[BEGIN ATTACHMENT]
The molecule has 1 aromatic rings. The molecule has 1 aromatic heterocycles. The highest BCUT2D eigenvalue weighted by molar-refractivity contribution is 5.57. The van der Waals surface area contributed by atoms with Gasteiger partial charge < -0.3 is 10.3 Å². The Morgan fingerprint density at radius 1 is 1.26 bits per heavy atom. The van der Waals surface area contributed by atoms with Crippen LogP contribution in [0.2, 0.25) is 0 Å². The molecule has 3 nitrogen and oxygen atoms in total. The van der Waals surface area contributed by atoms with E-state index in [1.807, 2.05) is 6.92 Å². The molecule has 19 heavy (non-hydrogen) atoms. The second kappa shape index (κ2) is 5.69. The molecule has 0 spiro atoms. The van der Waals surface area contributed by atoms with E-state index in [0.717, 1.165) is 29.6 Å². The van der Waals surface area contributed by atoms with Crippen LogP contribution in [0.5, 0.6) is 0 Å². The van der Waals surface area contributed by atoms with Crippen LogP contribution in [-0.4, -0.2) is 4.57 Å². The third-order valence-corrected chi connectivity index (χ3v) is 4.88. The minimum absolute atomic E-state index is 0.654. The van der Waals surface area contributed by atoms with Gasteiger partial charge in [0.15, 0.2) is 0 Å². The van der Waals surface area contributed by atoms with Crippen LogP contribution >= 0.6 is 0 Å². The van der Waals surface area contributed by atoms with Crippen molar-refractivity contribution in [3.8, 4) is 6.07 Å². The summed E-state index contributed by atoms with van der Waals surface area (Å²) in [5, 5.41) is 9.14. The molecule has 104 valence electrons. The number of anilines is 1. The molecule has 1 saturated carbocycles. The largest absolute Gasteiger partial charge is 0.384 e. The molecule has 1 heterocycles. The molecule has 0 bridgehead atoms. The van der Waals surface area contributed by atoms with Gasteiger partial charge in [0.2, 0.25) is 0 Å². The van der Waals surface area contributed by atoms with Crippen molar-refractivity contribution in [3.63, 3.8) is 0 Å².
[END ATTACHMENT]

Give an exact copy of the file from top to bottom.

The molecule has 1 aromatic rings. The molecule has 1 aromatic heterocycles. The highest BCUT2D eigenvalue weighted by molar-refractivity contribution is 5.57. The van der Waals surface area contributed by atoms with Gasteiger partial charge < -0.3 is 10.3 Å². The Morgan fingerprint density at radius 1 is 1.26 bits per heavy atom. The van der Waals surface area contributed by atoms with Crippen LogP contribution in [0.2, 0.25) is 0 Å². The molecule has 3 nitrogen and oxygen atoms in total. The van der Waals surface area contributed by atoms with E-state index in [1.807, 2.05) is 6.92 Å². The molecule has 19 heavy (non-hydrogen) atoms. The second kappa shape index (κ2) is 5.69. The molecule has 0 spiro atoms. The van der Waals surface area contributed by atoms with E-state index in [0.717, 1.165) is 29.6 Å². The van der Waals surface area contributed by atoms with Crippen LogP contribution in [0.5, 0.6) is 0 Å². The van der Waals surface area contributed by atoms with Crippen LogP contribution in [-0.4, -0.2) is 4.57 Å². The third-order valence-corrected chi connectivity index (χ3v) is 4.88. The minimum absolute atomic E-state index is 0.654. The van der Waals surface area contributed by atoms with Gasteiger partial charge in [0.15, 0.2) is 0 Å². The van der Waals surface area contributed by atoms with Crippen LogP contribution >= 0.6 is 0 Å². The van der Waals surface area contributed by atoms with Crippen molar-refractivity contribution in [3.8, 4) is 6.07 Å². The summed E-state index contributed by atoms with van der Waals surface area (Å²) in [5, 5.41) is 9.14. The molecule has 104 valence electrons. The number of anilines is 1. The molecule has 1 saturated carbocycles. The largest absolute Gasteiger partial charge is 0.384 e. The molecule has 1 heterocycles. The molecule has 0 bridgehead atoms. The van der Waals surface area contributed by atoms with Gasteiger partial charge in [0.2, 0.25) is 0 Å². The van der Waals surface area contributed by atoms with Crippen molar-refractivity contribution in [3.63, 3.8) is 0 Å².